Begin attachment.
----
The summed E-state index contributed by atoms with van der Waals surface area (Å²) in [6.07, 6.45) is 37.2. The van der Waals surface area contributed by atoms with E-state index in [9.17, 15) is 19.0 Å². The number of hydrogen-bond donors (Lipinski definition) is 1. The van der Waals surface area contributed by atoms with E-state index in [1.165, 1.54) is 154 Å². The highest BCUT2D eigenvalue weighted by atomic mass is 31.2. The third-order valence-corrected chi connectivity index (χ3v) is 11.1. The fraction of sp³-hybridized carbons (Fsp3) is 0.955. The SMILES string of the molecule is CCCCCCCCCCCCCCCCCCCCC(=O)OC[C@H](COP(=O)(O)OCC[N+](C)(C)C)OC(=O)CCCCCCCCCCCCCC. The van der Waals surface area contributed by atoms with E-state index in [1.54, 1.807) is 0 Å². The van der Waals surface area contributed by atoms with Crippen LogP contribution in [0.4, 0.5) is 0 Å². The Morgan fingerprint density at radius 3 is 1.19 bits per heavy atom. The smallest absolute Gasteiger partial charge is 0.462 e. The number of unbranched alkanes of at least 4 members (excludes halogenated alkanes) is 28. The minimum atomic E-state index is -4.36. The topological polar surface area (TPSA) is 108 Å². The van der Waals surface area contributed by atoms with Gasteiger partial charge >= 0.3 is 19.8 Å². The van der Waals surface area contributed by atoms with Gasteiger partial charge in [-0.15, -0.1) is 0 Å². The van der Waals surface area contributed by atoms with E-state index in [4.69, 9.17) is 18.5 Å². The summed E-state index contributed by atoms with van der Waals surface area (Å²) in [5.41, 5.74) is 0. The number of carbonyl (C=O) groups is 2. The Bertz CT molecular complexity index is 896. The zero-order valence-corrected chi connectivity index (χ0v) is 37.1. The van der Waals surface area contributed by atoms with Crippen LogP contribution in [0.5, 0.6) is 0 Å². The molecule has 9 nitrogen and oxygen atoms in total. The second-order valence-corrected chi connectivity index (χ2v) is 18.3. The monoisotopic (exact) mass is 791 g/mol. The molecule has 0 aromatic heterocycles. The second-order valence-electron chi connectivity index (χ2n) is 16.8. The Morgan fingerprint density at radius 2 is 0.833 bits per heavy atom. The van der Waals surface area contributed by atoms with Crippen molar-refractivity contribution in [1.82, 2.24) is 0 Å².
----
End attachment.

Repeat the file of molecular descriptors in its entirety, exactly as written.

The summed E-state index contributed by atoms with van der Waals surface area (Å²) in [6.07, 6.45) is 37.2. The van der Waals surface area contributed by atoms with E-state index in [9.17, 15) is 19.0 Å². The number of hydrogen-bond donors (Lipinski definition) is 1. The van der Waals surface area contributed by atoms with E-state index in [1.165, 1.54) is 154 Å². The highest BCUT2D eigenvalue weighted by atomic mass is 31.2. The third-order valence-corrected chi connectivity index (χ3v) is 11.1. The fraction of sp³-hybridized carbons (Fsp3) is 0.955. The SMILES string of the molecule is CCCCCCCCCCCCCCCCCCCCC(=O)OC[C@H](COP(=O)(O)OCC[N+](C)(C)C)OC(=O)CCCCCCCCCCCCCC. The van der Waals surface area contributed by atoms with E-state index in [1.54, 1.807) is 0 Å². The van der Waals surface area contributed by atoms with Crippen LogP contribution in [0.4, 0.5) is 0 Å². The Morgan fingerprint density at radius 3 is 1.19 bits per heavy atom. The smallest absolute Gasteiger partial charge is 0.462 e. The number of unbranched alkanes of at least 4 members (excludes halogenated alkanes) is 28. The minimum atomic E-state index is -4.36. The topological polar surface area (TPSA) is 108 Å². The van der Waals surface area contributed by atoms with Gasteiger partial charge >= 0.3 is 19.8 Å². The van der Waals surface area contributed by atoms with Gasteiger partial charge in [-0.15, -0.1) is 0 Å². The van der Waals surface area contributed by atoms with E-state index in [4.69, 9.17) is 18.5 Å². The summed E-state index contributed by atoms with van der Waals surface area (Å²) in [5.41, 5.74) is 0. The number of carbonyl (C=O) groups is 2. The Bertz CT molecular complexity index is 896. The zero-order valence-corrected chi connectivity index (χ0v) is 37.1. The van der Waals surface area contributed by atoms with Crippen LogP contribution in [0.5, 0.6) is 0 Å². The molecule has 9 nitrogen and oxygen atoms in total. The second-order valence-corrected chi connectivity index (χ2v) is 18.3. The monoisotopic (exact) mass is 791 g/mol. The molecule has 0 aromatic heterocycles. The second-order valence-electron chi connectivity index (χ2n) is 16.8. The Morgan fingerprint density at radius 2 is 0.833 bits per heavy atom. The van der Waals surface area contributed by atoms with Crippen molar-refractivity contribution in [1.82, 2.24) is 0 Å².